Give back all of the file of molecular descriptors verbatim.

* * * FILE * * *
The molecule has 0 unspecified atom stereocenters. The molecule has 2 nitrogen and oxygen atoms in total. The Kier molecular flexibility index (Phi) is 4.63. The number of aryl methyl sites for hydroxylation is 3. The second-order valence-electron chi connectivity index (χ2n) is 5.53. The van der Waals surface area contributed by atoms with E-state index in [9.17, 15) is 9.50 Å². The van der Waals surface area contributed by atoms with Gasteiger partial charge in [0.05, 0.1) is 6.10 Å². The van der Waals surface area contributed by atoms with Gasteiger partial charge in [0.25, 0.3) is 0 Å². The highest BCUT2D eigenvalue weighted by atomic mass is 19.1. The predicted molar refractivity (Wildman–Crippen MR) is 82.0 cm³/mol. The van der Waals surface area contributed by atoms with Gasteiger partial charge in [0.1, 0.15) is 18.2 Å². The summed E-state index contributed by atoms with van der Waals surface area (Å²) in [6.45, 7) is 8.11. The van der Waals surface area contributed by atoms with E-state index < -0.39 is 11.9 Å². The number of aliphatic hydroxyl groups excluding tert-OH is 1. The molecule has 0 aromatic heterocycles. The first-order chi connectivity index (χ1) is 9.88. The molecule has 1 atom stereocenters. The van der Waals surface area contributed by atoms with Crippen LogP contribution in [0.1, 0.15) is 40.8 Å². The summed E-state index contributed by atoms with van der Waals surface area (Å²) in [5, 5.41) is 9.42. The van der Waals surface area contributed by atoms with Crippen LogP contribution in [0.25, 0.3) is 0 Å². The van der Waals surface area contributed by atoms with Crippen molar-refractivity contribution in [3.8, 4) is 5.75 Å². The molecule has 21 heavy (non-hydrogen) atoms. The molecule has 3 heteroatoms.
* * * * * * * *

The molecule has 0 unspecified atom stereocenters. The molecule has 2 nitrogen and oxygen atoms in total. The Kier molecular flexibility index (Phi) is 4.63. The number of aryl methyl sites for hydroxylation is 3. The second-order valence-electron chi connectivity index (χ2n) is 5.53. The van der Waals surface area contributed by atoms with E-state index in [9.17, 15) is 9.50 Å². The van der Waals surface area contributed by atoms with Gasteiger partial charge in [0.05, 0.1) is 6.10 Å². The van der Waals surface area contributed by atoms with Gasteiger partial charge in [0.25, 0.3) is 0 Å². The highest BCUT2D eigenvalue weighted by atomic mass is 19.1. The predicted molar refractivity (Wildman–Crippen MR) is 82.0 cm³/mol. The van der Waals surface area contributed by atoms with Gasteiger partial charge in [0.1, 0.15) is 18.2 Å². The summed E-state index contributed by atoms with van der Waals surface area (Å²) in [6.45, 7) is 8.11. The van der Waals surface area contributed by atoms with E-state index < -0.39 is 11.9 Å². The number of aliphatic hydroxyl groups excluding tert-OH is 1. The molecule has 0 aromatic heterocycles. The first-order chi connectivity index (χ1) is 9.88. The molecule has 1 atom stereocenters. The van der Waals surface area contributed by atoms with Crippen LogP contribution in [0.1, 0.15) is 40.8 Å². The summed E-state index contributed by atoms with van der Waals surface area (Å²) in [5, 5.41) is 9.42. The van der Waals surface area contributed by atoms with Crippen LogP contribution in [0.25, 0.3) is 0 Å². The van der Waals surface area contributed by atoms with Crippen molar-refractivity contribution in [3.8, 4) is 5.75 Å². The molecule has 21 heavy (non-hydrogen) atoms. The molecule has 3 heteroatoms.